Calling Limbaugh the head of the Republican Party is equally untrue but refuting this charge is a murkier undertaking because Republicans themselves seem so determined at times to act as though he were. In doing so, they make just as big a mistake as Democrats.

There is no question that Limbaugh wields very real and substantial political power. The Republican Party dubbed him a “national precinct captain” during its 1994 Congressional victory. National Review magazine called Limbaugh “The Leader of Conservative Principles” during the Clinton Administration.

During the 2008 Democratic primaries, Limbaugh initiated “Operation Chaos,” which resulted in sixteen thousand Ohio Republicans and an unknown number of Texas Republicans crossing political lines and voting for Clinton against Obama.

Recently, Republican leaders who directly or indirectly criticized Limbaugh over his failure comments, including Governor Mark Sanford of South Carolina, Representative Phil Gingrey of Georgia, and, most notably, newly elected RNC Chairman Michael Steel, have been forced to issue public retractions/apologies.

Limbaugh himself insists, with mock humility, “I am an average citizen . . . I have a microphone. I am not in charge of one Republican policy.” Yet earlier this year he exulted, “[Obama is] obviously more frightened of me than he is Mitch McConnell. He’s more frightened of me, than he is of, say, John Boehner.”

Others seem to agree with that assessment. Conservative organizer Richard Viguerie told the Washington Times that the “Rushification of the GOP is inevitable . . . because no one else is acting like a Republican leader. Limbaugh has something to say. He actually believes in something. He has the confidence of his convictions. He doesn't cower in fear of the President's popularity.”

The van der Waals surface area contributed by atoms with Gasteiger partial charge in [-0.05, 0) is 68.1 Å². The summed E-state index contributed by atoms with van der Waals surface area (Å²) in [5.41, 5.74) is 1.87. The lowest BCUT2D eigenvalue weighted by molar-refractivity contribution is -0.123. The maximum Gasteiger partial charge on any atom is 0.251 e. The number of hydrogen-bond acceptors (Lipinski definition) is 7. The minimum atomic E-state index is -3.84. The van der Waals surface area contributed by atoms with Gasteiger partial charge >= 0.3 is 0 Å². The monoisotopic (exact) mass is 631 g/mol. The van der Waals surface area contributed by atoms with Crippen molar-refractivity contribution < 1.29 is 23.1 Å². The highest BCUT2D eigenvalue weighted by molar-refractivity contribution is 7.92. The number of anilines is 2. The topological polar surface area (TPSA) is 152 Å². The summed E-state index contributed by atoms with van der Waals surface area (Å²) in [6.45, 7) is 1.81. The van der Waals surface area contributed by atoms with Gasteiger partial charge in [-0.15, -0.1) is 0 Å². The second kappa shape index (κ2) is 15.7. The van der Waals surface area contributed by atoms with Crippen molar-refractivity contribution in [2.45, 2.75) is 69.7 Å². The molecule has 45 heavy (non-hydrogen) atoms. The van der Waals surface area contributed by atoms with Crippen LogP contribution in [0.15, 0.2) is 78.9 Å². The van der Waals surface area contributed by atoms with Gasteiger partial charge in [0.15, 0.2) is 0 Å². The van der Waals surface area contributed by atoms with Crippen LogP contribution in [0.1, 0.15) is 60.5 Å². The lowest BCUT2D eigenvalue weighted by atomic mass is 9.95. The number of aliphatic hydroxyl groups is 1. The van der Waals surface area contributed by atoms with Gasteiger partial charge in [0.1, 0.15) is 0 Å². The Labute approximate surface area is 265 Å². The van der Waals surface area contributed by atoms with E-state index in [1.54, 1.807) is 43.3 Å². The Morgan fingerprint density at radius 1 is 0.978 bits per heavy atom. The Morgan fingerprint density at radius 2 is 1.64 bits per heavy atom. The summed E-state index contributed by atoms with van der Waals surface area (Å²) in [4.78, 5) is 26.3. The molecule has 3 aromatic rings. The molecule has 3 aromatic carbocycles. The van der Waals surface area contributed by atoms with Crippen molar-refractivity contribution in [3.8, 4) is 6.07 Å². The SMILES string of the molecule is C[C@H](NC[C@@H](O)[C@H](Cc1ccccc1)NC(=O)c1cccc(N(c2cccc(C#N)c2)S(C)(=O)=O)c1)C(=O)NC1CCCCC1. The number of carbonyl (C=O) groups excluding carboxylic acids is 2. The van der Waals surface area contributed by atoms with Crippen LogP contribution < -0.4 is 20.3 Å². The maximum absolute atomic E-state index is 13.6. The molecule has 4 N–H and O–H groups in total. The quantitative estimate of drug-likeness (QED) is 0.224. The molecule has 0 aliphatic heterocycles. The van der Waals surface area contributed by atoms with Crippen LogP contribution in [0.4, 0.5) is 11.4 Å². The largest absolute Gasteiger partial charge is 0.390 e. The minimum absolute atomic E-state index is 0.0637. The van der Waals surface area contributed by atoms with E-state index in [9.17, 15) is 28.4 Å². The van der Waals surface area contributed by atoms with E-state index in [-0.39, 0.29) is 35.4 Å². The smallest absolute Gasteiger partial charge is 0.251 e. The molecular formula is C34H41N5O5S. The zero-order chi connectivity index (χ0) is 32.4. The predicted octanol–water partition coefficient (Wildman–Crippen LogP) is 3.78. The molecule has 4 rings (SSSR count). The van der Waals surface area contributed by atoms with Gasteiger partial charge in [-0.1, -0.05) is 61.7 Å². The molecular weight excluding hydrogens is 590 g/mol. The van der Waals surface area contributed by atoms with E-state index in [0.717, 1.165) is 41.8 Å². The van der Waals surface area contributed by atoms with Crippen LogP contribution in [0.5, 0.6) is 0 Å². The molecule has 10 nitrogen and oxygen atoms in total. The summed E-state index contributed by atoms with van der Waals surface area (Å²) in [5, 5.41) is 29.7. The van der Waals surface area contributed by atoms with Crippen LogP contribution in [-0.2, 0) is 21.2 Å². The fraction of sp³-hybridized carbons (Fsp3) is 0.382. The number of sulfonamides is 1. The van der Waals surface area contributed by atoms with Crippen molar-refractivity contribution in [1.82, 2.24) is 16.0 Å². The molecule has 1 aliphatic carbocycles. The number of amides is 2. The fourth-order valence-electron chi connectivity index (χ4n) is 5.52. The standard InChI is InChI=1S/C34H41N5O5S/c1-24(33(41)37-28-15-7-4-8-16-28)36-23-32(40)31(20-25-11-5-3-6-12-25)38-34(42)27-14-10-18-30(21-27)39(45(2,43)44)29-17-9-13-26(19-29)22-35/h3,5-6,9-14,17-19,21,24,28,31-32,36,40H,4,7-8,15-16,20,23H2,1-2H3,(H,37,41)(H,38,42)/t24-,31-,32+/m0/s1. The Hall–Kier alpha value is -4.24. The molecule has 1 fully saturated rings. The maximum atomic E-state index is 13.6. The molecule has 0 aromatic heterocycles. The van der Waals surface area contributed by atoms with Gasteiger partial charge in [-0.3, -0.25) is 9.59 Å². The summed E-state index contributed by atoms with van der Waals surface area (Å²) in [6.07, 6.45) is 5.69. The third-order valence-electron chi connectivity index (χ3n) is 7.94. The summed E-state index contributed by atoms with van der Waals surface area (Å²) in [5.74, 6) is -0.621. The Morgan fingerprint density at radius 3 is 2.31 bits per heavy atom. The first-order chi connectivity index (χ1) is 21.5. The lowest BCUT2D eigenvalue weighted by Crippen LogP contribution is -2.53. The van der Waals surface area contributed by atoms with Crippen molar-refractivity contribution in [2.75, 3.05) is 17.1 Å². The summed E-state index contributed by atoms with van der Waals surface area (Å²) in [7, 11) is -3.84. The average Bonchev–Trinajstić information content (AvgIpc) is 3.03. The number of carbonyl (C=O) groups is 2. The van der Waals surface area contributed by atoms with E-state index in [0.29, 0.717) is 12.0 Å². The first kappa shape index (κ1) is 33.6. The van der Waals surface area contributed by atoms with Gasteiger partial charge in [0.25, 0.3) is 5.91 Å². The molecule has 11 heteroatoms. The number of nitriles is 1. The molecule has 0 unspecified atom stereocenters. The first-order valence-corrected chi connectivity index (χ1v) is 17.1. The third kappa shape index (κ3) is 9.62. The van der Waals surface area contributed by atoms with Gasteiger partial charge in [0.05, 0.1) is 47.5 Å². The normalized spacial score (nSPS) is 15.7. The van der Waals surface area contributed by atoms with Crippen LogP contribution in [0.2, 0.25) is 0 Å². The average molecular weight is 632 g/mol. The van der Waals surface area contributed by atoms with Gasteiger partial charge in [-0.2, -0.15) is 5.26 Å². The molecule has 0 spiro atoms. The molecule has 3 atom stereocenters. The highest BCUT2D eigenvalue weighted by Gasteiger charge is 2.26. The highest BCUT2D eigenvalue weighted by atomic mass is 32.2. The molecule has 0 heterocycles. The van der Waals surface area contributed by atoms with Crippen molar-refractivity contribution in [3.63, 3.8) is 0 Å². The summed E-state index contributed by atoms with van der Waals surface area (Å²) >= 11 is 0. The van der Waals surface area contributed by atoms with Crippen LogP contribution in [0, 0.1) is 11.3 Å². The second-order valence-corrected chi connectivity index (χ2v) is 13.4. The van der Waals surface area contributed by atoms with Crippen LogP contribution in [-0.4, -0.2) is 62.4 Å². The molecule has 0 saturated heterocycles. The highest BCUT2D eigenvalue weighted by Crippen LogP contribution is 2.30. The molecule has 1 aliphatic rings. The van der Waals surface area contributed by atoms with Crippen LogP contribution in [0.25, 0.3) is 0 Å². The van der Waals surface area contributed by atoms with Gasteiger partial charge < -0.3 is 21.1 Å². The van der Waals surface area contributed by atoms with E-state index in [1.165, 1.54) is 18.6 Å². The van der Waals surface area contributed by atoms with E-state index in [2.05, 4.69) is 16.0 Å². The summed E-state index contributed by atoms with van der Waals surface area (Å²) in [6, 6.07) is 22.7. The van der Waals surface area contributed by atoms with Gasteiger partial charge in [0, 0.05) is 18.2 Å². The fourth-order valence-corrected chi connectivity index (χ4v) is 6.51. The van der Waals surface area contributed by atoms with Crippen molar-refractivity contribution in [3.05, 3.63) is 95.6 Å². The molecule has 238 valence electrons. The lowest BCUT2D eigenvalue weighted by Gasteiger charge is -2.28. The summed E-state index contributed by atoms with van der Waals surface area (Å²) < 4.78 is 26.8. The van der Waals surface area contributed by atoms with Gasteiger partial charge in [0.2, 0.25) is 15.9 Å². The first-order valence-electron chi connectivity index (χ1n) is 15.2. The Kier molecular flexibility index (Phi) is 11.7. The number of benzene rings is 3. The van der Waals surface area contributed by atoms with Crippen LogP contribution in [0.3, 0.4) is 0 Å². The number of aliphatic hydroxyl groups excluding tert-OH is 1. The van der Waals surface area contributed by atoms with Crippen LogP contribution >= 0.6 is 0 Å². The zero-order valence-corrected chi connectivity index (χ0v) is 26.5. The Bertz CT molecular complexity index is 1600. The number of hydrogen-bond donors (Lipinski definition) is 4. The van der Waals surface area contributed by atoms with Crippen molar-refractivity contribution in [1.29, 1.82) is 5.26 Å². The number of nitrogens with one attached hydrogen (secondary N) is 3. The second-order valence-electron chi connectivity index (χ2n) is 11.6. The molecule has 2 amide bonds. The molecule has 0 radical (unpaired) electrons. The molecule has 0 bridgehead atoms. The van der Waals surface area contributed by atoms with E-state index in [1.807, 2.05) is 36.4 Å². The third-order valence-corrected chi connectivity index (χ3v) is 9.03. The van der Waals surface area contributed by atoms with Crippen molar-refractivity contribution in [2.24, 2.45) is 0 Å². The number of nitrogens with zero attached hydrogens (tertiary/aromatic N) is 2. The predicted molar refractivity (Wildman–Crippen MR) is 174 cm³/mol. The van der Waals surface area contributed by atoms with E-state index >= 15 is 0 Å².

Even so, all this unquestioned political power does not automatically make someone a Republican Party leader, even if their views coincide exclusively with those of that Party. The conventional wisdom is to view Limbaugh as a kind of career ideological rabble-rouser, with groups such as or, more recently, Americans United for Change as his liberal counterparts. This is also a mistake.

Limbaugh is not a conservative activist. He is a radio news host in the style of Paul Harvey – a journalistic entertainer who seamlessly transitions from unvarnished facts to filtered facts to speculative opinion without any disclaimers of such or changes in presentation style. Limbaugh is not a creature of the Republican Party; he created himself to satisfy the unmet needs of a previously untapped conservative audience. He owes his living not to contributions from any Party or his listeners but rather from the support of his advertisers.

Limbaugh has survived a number of potential career-ending gaffes – from mocking actor Michael J. Fox’s Parkinson’s symptoms to revelations about his addiction to painkiller medications to comments concerning “phony soldiers” to ridiculing Obama as “Barack the magic Negro” – because of the same phenomenon that Obama currently enjoys. To wit, Limbaugh is often more personally popular with his listeners than are his views on any specific issue.